The Washington Post

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CPJ calls on Biden administration to commit to source protection in wake of Washington Post subpoena revelations

Washington, D.C., May 10, 2021 — The Committee to Protect Journalists today called on the Biden administration to make public why the Justice Department under former President Donald Trump secretly subpoenaed journalists’ phone records, and to commit to respecting journalist and source relationships.  The Justice Department secretly obtained call records from April 15, 2017, to…

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Foreign correspondents in China face COVID-19 restrictions and expulsions, FCCC finds

The Foreign Correspondents’ Club of China found that “media freedoms deteriorated significantly in 2020” in its annual report, released Monday. The report, titled “Track, Trace, Expel: Reporting on China Amid a Pandemic,” surveyed 150 club members representing news organizations from 30 countries and regions.  In 2020, China used the COVID-19 pandemic to impose restrictions on…

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CPJ calls for accountability for attacks on media during US Capitol assault

New York, January 8, 2020—U.S. authorities must thoroughly investigate the many attacks on journalists during the violent takeover of the U.S. Capitol this week, and hold the perpetrators to account, the Committee to Protect Journalists said today.  On January 6, supporters of President Donald Trump stormed the Capitol building in Washington, D.C. as both houses…

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‘Three people threatened to shoot me.’ Journalists describe covering mob violence at the US Capitol

Yesterday’s pro-Trump protests in Washington, D.C. — during which a mob broke into the Capitol building and forced journalists, lawmakers, and staff to shelter-in-place for hours — were full of anti-press sentiment. The words “Murder the Media” were etched on a door inside the building, according to The New York Times, and individuals in the crowd repeatedly threatened…

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journalist Abraham Jiménez Enoa

CPJ calls on Cuban security forces to stop threatening Washington Post columnist Abraham Jiménez Enoa

Miami, October 6, 2020—Cuban authorities must immediately cease harassing and threatening journalist Abraham Jiménez Enoa, and allow him and all journalists in the country to work freely, the Committee to Protect Journalists said today. On October 2, state security agents dressed as civilians strip-searched and handcuffed Jiménez and transported him to their headquarters, where he…

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Outlawing TikTok may not impede journalists, but U.S. and India bans could set a risky precedent

“Allison, can Trump ban TikTok?” Dave Jorgenson, The Washington Post’s self-described “TikTok Guy” asks in an August 3 video on the app. His colleague Allison Michaels responds: “The answer is yes, but how he can do it is kind of complicated…”   It would be a typical exchange between journalists, but for the surreal setup: Jorgenson is standing over a birdbath, asking…

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Prospects bleak for recovery of US media presence in China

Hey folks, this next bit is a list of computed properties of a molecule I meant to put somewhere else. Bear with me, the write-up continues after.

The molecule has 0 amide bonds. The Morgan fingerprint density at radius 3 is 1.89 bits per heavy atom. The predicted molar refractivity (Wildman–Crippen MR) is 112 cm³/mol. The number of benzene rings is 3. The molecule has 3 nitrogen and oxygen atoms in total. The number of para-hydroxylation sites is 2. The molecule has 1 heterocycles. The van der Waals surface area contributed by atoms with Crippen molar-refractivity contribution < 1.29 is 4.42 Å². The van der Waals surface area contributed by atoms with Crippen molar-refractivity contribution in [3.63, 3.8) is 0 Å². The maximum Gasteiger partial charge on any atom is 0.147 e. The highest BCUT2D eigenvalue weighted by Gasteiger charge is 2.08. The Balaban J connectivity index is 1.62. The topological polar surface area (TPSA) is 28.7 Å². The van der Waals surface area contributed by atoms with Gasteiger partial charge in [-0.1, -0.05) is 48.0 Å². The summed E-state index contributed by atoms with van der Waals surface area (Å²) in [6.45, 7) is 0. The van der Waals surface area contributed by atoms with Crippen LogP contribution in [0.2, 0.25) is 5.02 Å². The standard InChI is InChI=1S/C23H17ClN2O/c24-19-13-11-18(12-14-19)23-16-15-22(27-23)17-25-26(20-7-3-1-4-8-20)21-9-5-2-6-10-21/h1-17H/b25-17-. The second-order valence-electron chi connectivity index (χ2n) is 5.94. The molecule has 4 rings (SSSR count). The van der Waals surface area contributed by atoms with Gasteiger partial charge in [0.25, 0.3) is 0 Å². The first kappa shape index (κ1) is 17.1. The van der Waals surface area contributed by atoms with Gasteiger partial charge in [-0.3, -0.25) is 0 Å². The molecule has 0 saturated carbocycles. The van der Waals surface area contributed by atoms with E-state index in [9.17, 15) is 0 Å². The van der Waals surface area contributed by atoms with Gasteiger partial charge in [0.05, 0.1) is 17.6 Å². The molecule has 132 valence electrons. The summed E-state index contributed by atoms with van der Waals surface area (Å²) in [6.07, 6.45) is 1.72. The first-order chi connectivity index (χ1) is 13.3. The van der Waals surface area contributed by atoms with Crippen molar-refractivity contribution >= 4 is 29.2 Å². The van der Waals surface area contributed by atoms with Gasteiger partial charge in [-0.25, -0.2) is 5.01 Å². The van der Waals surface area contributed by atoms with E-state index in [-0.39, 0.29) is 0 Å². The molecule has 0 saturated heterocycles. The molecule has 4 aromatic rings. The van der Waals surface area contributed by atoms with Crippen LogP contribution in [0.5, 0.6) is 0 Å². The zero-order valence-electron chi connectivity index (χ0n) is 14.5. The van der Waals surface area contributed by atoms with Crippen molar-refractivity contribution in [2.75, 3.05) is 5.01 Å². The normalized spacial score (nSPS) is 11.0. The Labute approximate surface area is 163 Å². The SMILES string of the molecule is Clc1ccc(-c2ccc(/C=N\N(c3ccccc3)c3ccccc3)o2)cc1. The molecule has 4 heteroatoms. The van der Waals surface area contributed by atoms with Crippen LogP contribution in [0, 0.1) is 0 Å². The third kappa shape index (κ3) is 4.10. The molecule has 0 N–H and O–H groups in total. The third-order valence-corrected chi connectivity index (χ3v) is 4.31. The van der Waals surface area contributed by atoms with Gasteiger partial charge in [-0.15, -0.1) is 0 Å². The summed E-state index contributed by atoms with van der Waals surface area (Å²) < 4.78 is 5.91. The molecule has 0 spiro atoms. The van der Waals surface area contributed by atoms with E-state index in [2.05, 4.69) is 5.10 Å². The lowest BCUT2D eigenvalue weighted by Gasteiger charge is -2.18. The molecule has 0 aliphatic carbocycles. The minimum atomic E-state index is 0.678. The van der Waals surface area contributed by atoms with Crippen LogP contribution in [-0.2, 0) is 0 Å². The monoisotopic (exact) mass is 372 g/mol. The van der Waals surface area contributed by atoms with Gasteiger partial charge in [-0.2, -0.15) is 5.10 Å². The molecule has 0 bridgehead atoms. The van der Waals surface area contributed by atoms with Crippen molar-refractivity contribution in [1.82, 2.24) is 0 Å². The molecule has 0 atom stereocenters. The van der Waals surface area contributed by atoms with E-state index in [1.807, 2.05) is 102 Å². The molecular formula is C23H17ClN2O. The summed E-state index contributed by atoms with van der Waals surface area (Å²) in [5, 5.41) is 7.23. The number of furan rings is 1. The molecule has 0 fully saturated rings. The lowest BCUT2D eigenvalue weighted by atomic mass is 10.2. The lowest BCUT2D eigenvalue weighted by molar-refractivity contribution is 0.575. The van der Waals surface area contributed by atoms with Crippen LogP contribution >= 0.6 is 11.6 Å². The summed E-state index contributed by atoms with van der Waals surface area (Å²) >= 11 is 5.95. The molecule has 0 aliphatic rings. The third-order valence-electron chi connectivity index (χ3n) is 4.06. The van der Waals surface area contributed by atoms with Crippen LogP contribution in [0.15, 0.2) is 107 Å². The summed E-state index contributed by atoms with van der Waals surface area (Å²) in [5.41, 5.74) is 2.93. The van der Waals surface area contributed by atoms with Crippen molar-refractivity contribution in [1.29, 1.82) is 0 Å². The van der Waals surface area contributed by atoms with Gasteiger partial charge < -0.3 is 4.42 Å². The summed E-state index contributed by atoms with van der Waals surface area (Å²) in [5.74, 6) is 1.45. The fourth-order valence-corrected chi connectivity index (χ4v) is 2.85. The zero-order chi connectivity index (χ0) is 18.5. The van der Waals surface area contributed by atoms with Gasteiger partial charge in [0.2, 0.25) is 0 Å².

The slugfest between China and the U.S. over the treatment of media workers in each country appears to have paused. Rather than expel each other’s journalists, as they did a few months ago, each side in early July imposed registration and reporting requirements on those remaining—still many more Chinese in the U.S. than Americans in…

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The Thurgood Marshall United States Courthouse, which hears cases from the U.S. District Court for the Southern District of New York and U.S. Court of Appeals for the Second Circuit, stands in lower Manhattan, New York City. Journalists in the U.S. and Canada say threats of lawsuits can affect every level of the reporting process. (Drew Angerer/Getty Images/AFP)

Legal threats prompt journalists to take creative approaches to investigative stories

When BuzzFeed News reporters Jane Bradley and Katie J.M. Baker began investigating claims of sexual misconduct by self-help guru Tony Robbins in early 2018, they did what any journalist would do, and reached out to people who might know about the allegations.

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A Saudi Arabia flag and a surveillance camera are seen in the backyard of the Saudi Arabian consulate in Istanbul. Saudi actors are believed to have spied on phone calls and messages between murdered journalist Jamal Khashoggi and his friend, Saudi dissident Omar Abdulaziz. (AFP/Ozan Kose)

How the Saudis may have spied on Jamal Khashoggi

Omar Abdulaziz, a 27-year-old Saudi Arabian dissident, can still remember the time Jamal Khashoggi, the storied Saudi journalist, unfollowed him on Twitter. It was in 2015, and Khashoggi had been tapped to head a new TV network called Al-Arab, a partnership between a member of the royal family and Bloomberg. Abdulaziz started haranguing Khashoggi online,…

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The path(s) to justice in Jamal Khashoggi’s murder

In an emotional address to Turkey’s parliament today, President Recep Tayyip Erdoğan described the murder of the journalist Jamal Khashoggi as a savage and premeditated act and demanded that Saudi officials be brought to Turkey to stand trial. Most of the information about the investigation that has emerged has come through leaks to the Turkish…

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